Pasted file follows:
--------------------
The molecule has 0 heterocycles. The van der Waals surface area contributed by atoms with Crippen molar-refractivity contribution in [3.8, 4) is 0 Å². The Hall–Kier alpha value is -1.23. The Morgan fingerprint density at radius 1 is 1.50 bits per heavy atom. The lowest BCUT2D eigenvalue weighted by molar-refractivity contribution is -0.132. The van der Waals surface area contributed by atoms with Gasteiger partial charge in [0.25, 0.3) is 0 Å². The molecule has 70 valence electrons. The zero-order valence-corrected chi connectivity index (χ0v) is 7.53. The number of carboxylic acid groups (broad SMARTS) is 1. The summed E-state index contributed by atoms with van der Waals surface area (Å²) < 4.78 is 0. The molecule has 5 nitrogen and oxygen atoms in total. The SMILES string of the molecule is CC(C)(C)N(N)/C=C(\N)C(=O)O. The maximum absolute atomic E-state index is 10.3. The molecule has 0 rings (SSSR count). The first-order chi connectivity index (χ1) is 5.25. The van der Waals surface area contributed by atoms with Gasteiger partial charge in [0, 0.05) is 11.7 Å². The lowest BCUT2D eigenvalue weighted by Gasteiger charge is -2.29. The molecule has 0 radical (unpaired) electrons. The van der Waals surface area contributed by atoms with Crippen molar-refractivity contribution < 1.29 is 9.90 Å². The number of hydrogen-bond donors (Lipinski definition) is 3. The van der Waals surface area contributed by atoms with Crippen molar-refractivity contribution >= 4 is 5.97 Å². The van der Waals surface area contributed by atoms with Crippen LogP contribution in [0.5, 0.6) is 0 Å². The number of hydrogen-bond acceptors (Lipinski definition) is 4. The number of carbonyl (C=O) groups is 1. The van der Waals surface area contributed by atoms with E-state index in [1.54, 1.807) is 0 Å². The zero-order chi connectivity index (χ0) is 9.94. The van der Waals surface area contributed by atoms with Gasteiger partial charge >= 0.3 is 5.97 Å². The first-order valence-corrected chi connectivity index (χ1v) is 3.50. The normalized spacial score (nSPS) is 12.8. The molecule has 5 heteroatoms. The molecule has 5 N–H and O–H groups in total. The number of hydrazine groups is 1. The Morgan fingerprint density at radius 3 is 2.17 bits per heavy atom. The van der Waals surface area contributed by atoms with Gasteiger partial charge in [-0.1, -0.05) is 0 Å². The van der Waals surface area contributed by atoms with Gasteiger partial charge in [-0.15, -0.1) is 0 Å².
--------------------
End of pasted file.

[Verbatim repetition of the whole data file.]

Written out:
The molecule has 0 heterocycles. The van der Waals surface area contributed by atoms with Crippen molar-refractivity contribution in [3.8, 4) is 0 Å². The Hall–Kier alpha value is -1.23. The Morgan fingerprint density at radius 1 is 1.50 bits per heavy atom. The lowest BCUT2D eigenvalue weighted by molar-refractivity contribution is -0.132. The van der Waals surface area contributed by atoms with Gasteiger partial charge in [0.25, 0.3) is 0 Å². The molecule has 70 valence electrons. The zero-order valence-corrected chi connectivity index (χ0v) is 7.53. The number of carboxylic acid groups (broad SMARTS) is 1. The summed E-state index contributed by atoms with van der Waals surface area (Å²) < 4.78 is 0. The molecule has 5 nitrogen and oxygen atoms in total. The SMILES string of the molecule is CC(C)(C)N(N)/C=C(\N)C(=O)O. The maximum absolute atomic E-state index is 10.3. The molecule has 0 rings (SSSR count). The first-order chi connectivity index (χ1) is 5.25. The van der Waals surface area contributed by atoms with Gasteiger partial charge in [0, 0.05) is 11.7 Å². The lowest BCUT2D eigenvalue weighted by Gasteiger charge is -2.29. The molecule has 0 radical (unpaired) electrons. The van der Waals surface area contributed by atoms with Crippen molar-refractivity contribution < 1.29 is 9.90 Å². The number of hydrogen-bond donors (Lipinski definition) is 3. The van der Waals surface area contributed by atoms with Crippen molar-refractivity contribution >= 4 is 5.97 Å². The van der Waals surface area contributed by atoms with Crippen LogP contribution in [0.5, 0.6) is 0 Å². The number of hydrogen-bond acceptors (Lipinski definition) is 4. The number of carbonyl (C=O) groups is 1. The van der Waals surface area contributed by atoms with E-state index in [1.54, 1.807) is 0 Å². The zero-order chi connectivity index (χ0) is 9.94. The van der Waals surface area contributed by atoms with Gasteiger partial charge >= 0.3 is 5.97 Å². The first-order valence-corrected chi connectivity index (χ1v) is 3.50. The normalized spacial score (nSPS) is 12.8. The molecule has 5 heteroatoms. The molecule has 5 N–H and O–H groups in total. The number of hydrazine groups is 1. The Morgan fingerprint density at radius 3 is 2.17 bits per heavy atom. The van der Waals surface area contributed by atoms with Gasteiger partial charge in [-0.1, -0.05) is 0 Å². The van der Waals surface area contributed by atoms with Gasteiger partial charge in [-0.15, -0.1) is 0 Å².